The bad were clearly overpaid; produced little to no value; constant bullying, harassment and discrimination; a lot of time spent on pointless meetings, poor technical skills/capabilities, etc. The good people were constantly overlooked for promotion because management were always in self preservation mode (i.e. didn't want someone who was better than them).  No pay for overtime. Also huge amount of money was wasted because they knew the government would just pay up so why bother trying to save money with innovation. 

The good people then end up leaving and going elsewhere or they say "feck it, I'll take all the shite from others and do the bare minimum to get by". Luckily, I've managed to get out of the public sector and will be starting a new career in the private sector in 2 weeks time.

 

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https://www.bbc.co.uk/news/amp/business-55011477

Millions of public sector workers face pay freeze


“It outlined that in the "interest of fairness we must exercise restraint in future public sector pay awards, ensuring that across this year and the spending review period, public sector pay levels retain parity with the private sector".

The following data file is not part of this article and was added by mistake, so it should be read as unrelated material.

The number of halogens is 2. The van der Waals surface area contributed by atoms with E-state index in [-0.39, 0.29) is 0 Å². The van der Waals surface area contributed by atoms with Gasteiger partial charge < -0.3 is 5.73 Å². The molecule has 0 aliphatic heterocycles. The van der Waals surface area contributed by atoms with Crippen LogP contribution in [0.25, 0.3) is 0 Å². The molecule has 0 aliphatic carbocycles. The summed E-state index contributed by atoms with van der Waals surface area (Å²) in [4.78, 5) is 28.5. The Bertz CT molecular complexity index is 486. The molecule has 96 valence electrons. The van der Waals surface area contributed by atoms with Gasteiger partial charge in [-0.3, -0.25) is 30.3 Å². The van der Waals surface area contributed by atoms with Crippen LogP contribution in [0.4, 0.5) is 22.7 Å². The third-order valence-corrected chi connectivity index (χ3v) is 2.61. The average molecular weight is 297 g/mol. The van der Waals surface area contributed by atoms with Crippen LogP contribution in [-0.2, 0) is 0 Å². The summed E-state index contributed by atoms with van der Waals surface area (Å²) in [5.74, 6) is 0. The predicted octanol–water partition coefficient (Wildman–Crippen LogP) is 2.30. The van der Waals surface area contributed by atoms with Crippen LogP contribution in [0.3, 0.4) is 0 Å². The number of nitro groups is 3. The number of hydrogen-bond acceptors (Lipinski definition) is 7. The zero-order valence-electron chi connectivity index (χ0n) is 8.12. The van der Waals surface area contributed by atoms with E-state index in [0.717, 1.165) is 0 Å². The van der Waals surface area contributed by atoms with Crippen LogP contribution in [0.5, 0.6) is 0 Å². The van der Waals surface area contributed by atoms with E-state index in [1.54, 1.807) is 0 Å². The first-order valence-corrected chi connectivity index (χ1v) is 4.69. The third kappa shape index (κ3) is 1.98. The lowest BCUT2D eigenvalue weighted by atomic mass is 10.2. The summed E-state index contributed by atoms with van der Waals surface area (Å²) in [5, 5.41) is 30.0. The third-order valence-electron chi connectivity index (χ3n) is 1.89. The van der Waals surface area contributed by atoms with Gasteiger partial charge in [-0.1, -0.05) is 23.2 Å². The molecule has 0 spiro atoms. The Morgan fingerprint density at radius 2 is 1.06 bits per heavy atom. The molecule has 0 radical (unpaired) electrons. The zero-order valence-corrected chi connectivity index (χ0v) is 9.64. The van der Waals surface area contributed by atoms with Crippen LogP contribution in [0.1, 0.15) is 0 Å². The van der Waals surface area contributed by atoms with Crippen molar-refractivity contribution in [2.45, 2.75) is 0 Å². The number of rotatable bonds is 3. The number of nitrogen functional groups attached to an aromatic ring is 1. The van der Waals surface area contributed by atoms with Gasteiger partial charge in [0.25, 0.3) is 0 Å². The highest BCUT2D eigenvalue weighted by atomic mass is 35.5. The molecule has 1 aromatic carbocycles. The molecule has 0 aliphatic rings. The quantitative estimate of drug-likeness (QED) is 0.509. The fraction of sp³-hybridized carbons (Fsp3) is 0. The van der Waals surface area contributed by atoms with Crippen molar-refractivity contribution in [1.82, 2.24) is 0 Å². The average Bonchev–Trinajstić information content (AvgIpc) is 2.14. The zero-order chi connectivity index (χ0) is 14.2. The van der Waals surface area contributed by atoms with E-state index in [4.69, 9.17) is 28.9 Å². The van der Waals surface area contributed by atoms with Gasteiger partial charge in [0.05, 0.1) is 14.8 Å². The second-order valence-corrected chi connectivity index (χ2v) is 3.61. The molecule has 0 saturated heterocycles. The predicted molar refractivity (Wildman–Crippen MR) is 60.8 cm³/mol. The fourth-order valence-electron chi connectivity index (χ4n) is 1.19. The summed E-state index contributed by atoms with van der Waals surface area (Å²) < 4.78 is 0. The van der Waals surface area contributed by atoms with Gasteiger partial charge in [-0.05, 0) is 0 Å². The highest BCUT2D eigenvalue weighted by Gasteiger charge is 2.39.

In September the Office for National Statistics calculated that public sector workers on average earned 7% more than private sector workers last year

 

This should be interesting..

 

 

Odd as well that NHS staff will be exempt from pay freezes including GPs and consultants on £100-150k a year.

But people who risk their lives on the front line like soldiers, firefighters and police officers on £25k or less per annum will see their pay frozen.

Anyone a bit tired of protecting the NHS at the expense of everything else?

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  • 442 Brexit, House prices and Summer 2020

    1. 1. Including the effects Brexit, where do you think average UK house prices will be relative to now in June 2020?


      • down 5% +
      • down 2.5%
      • Even
      • up 2.5%
      • up 5%